This paper attempts to unravel elements of the problem of communicating security to citizens in the EU and to show how it is tangled up in the misleading dichotomous rhetoric of security or liberty. The resulting failure of public diplomacy leads to sub-optimal policy outcomes and accountability deficits. The paper i) explores these effects in the context of problems of communication in spaces of disconnection arising between political agents of territorial power and the creation and maintenance of citizens’ affective loyalties; ii) briefly examines issues arising from the introduction of biometric identifiers to show how liberty and security are portrayed as alternative rather than complementary options; and iii) relates this portrayal to aspects of managing communication. It concludes that imprecision among elites as to what they mean by ‘security’ and what they think they communicate aggravates accountability deficits, public trust and confidence in the EU.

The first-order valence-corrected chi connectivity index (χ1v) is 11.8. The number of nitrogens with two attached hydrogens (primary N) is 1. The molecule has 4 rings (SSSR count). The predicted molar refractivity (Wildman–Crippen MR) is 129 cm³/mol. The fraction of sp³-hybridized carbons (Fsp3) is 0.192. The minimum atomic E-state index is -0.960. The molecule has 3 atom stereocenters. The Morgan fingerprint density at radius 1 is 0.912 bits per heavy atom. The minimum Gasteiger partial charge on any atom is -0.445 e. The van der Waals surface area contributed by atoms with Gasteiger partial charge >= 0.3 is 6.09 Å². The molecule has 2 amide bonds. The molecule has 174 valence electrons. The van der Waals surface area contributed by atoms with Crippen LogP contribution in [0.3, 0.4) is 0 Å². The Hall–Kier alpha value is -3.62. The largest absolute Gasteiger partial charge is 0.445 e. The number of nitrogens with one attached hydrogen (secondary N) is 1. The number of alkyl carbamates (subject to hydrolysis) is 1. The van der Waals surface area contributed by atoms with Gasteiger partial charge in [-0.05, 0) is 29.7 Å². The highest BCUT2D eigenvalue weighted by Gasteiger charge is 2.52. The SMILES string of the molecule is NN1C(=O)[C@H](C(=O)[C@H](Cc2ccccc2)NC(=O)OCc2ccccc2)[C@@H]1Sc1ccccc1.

The author, Juliet Lodge, is Director of the Jean Monnet European Centre of Excellence (JMECE) and Institute of Communication Studies at the University of Leeds in the UK.